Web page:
On Friday, Senator Steve Glazer issued a statement on his vote regarding ACA 3 which made news after the proposal was aimed at removing slavery from California law. The bill failed in a 21-6 vote with 13 no votes of record—Glazer joined 5 republication senators in voting “no”.
The vote came after Governor Gavin Newsom’s office warned it could cost taxpayers billions for forcing to pay prisoners $15-per-hour minimum wage.
The measure aims to remove slavery and involuntary servitude from the California constitution — without exceptions — to be then placed on the ballot for voters. Currently, California is one of only nine states that still permits involuntary servitude as a form of criminal punishment.
After the bill was defeated, Senator Sydney Kamlager, the author of ACA 3, issued several Tweets which include stating:
“The CA State Senate just reaffirmed its commitment to keeping slavery and involuntary servitude in the state’s constitution. Way to go, Confederates”
Glazer called slavery “evil” but noted the bill was not about slavery, but whether California “should require felons in state prison to work”. Should the banning the work requirement occur, he said it would undermine rehabilitation programs and tie the legislators hands.
State Senator Steve Glazer Full statement on ACA 3
Slavery was an evil that will forever be a stain on the history of our great country.
We eliminated it through the Civil War and the adoption of the 13th Amendment.
Involuntary servitude – though lesser known – also had a shameful past.
After the emancipation, southern states sent many blacks to prison on trumped up charges, then “leased” them to farms and factories where they were forced to work without pay.
It was slavery by another name.
But ACA 3 is not about slavery. Slavery is banned in California by the state Constitution.
ACA 3 is not even about involuntary servitude – at least of the kind that was practiced 150 years ago.
The question this measure raises is whether or not California should require felons in state or local jails prisons to work.
That’s certainly a question worthy of debate.
Some say we should pay inmates more than the token few cents an hour that they earn today. Others suggest that their working conditions are not always what they should be.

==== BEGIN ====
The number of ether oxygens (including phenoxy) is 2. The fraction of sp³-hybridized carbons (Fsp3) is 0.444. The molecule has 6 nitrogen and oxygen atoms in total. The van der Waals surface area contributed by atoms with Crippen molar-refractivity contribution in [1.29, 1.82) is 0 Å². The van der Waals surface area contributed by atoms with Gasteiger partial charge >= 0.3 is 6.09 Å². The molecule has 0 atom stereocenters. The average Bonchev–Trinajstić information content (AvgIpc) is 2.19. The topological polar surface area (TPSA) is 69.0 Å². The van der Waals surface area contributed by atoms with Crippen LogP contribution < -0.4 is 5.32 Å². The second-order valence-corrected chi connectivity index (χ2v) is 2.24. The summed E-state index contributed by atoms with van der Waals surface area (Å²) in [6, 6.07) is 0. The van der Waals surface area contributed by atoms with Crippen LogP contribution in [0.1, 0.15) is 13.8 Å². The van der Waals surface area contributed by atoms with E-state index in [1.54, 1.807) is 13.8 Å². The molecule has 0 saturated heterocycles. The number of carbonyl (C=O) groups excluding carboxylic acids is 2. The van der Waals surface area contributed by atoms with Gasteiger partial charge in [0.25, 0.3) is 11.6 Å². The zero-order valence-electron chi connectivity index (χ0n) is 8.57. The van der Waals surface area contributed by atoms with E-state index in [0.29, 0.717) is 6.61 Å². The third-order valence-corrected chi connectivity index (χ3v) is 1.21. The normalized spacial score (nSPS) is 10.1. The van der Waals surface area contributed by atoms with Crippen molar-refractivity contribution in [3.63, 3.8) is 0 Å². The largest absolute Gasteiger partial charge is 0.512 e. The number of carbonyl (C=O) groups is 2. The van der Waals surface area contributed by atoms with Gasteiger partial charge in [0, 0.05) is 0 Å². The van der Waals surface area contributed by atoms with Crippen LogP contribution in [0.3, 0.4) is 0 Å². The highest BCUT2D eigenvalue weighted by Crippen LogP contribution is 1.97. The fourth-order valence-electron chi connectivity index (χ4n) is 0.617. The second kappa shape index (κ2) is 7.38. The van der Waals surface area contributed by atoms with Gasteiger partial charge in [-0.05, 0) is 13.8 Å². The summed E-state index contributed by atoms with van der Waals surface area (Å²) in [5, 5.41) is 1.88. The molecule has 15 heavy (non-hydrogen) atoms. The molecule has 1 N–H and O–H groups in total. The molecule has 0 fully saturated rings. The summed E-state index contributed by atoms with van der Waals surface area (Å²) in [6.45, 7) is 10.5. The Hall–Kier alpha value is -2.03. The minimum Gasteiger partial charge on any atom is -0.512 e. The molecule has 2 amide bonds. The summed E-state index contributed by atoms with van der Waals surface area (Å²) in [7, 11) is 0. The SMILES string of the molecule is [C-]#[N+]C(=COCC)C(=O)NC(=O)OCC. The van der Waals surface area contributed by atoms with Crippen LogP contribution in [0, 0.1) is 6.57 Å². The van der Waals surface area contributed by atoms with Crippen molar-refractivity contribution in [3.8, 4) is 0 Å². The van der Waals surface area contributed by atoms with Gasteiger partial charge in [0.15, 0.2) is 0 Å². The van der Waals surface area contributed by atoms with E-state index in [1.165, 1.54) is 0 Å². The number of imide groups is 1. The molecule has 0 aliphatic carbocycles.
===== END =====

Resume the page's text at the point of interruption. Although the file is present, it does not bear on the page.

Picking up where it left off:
But those issues can be addressed without a constitutional amendment.
What ACA 3 could do is end all required work immediately, and tie the Legislature’s hands forever more.
Banning the work requirement in our prisons and jails would undermine our rehabilitation programs, make prisons more difficult to manage safely, and — according to the Department of Finance — add more than a billion dollars a year to the cost of running the prison system.
It could also cut into the restitution that inmates pay to help victims cope with the effects of the crimes committed against them – if prisoners simply decide not to work.
And as those problems arise – and surely they will – every attempt to address them by the Legislature or the prison system will be met with litigation.
Inmates will sue the state claiming their wages are too low, their hours are too high, or that it is unconstitutional to tie good time credits and early release to their willingness to work.
These are policy issues best suited to discussion and deliberation on this floor, not the kind of fundamental question that should be punted to the courts.
A few weeks ago the Senate passed a bill directing the Department of Corrections and Rehabilitation to develop a plan for raising the wages for inmate work. That bill passed the Senate on a bipartisan vote of 36-2. That is exactly the way we should be approaching this issue.
I have asked our Legislative Counsel’s office whether ACA 3 would ban all work requirements in our prison system. They said that question, if ACA 3 were passed in its current form, would likely be decided by the courts.
I then asked them what we could do to eliminate that ambiguity and maintain our authority to make decisions about the prison system.
The counsel gave me a simple amendment that they said would accomplish these goals:
SEC. 6. (a) Slavery and involuntary servitude are prohibited.
(b) As used in the section, “involuntary servitude” means labor performed against a person’s will for the benefit of another and under coercion. “Involuntary servitude” does not include any rehabilitative activity required of an incarcerated person including education, vocational training, or behavioral or substance abuse counseling, or any work tasks required of an incarcerated person that generally benefit the residents of the facility in which the person is incarcerated, such as cooking, cleaning, grounds keeping, and laundry.
Let’s adopt that amendment and then get back to work on the difficult challenge of making sure our prisons are run humanely, efficiently and in a way that leads to the rehabilitation of as many felons as possible.
For more information on ACA 3 – click here